and for this purpose to inquire by his courts into the condition 
of any of his subjects. As this duty of the King in regard to 
any of his subjects, confers on every court of record of superi- 
or jurisdiction the power to issue the writ, as incident to its 

JUNE TEEM, 1863. 43 

In the matter of Bryan. 

existence, it follows that the doty of the State of North Caro- 
lina in regard to its citizens, must confer a like power on all 
of its courts of record of superior jurisdiction, as incident to 
their existence ; for surely, nnder our Constitution and Bill of 
Rights, in which is reiterated the great principle of Magna 
Charta, " every free man restrained of his liherty is entitled 
to a remedy to inquire into the lawfulness thereof, and to re- 
move the same if unlawful, and such remedy ought not to be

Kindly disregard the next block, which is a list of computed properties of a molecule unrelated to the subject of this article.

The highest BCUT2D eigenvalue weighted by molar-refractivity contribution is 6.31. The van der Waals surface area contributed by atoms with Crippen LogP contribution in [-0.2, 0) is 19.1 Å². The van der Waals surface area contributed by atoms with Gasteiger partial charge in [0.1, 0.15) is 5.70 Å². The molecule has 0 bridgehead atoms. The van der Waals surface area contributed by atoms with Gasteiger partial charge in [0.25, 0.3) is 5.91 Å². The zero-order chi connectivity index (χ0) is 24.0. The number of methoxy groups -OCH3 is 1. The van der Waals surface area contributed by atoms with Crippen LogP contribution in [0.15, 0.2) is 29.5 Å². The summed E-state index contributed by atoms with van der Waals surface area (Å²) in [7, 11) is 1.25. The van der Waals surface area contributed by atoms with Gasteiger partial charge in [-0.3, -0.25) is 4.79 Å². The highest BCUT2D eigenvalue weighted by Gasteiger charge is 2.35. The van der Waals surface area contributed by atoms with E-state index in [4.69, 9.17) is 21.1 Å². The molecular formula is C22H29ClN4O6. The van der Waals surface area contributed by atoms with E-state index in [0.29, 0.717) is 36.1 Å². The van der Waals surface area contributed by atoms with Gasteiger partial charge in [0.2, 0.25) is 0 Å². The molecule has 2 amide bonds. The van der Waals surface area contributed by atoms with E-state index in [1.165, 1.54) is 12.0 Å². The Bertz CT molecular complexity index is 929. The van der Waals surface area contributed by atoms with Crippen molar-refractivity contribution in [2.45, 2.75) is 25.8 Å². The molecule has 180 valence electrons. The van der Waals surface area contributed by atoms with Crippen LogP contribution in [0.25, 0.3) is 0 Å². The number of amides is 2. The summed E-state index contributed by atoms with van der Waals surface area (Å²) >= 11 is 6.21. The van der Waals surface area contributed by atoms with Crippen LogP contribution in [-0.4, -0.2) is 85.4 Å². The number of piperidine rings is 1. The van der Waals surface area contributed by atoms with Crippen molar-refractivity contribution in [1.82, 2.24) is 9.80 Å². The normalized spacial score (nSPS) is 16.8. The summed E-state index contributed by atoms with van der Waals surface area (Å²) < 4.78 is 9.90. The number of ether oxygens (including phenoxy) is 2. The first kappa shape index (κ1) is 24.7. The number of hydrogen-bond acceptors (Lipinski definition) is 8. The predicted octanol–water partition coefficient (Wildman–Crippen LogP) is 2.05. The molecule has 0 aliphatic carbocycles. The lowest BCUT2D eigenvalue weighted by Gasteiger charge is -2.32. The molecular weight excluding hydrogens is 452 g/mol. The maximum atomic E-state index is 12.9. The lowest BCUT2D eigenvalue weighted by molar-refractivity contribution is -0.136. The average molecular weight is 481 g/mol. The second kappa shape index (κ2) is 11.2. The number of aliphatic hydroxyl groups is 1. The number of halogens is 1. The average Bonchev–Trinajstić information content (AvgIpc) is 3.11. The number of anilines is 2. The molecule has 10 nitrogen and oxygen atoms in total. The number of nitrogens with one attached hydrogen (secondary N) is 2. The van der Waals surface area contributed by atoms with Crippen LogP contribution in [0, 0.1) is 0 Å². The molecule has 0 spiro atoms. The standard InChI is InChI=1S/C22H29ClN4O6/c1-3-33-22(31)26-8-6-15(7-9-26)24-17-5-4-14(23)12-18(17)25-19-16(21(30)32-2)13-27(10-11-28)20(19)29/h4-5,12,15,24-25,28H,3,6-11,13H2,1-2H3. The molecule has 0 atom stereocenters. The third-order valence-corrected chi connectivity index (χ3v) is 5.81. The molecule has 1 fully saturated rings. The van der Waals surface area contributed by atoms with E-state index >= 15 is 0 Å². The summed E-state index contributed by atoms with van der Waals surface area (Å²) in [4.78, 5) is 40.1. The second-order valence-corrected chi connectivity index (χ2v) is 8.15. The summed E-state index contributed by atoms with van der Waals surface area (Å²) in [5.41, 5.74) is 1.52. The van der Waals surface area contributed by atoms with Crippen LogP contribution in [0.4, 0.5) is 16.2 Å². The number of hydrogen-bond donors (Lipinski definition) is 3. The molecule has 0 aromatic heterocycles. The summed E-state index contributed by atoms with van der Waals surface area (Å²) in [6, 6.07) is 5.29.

denied or delayed." The personal liberty of our citizens must 
be equally as well protected and secured as the personal lib- 
erty of the subjects of the King of England. 

Our Constitution vests the legislative power in a General 
Assembly ; the Executive power in a Governor, and the Su- 
preme Judicial power in a Supreme Court ; so that the estab- 
lishment of a Supreme Court, without any words to that ef- 
fect, necessarily and as an incident to its existence by force of 
the Bill of Rights, of the Constitution and the principles of 
the common law, invests it with power fo inquire by means 
of this great "Writ of Right into thelawfulness of any restraint 
upon^he liberty of a free man, and if in establishing a Su- 
preme Court, the Legislature had in express terms denied the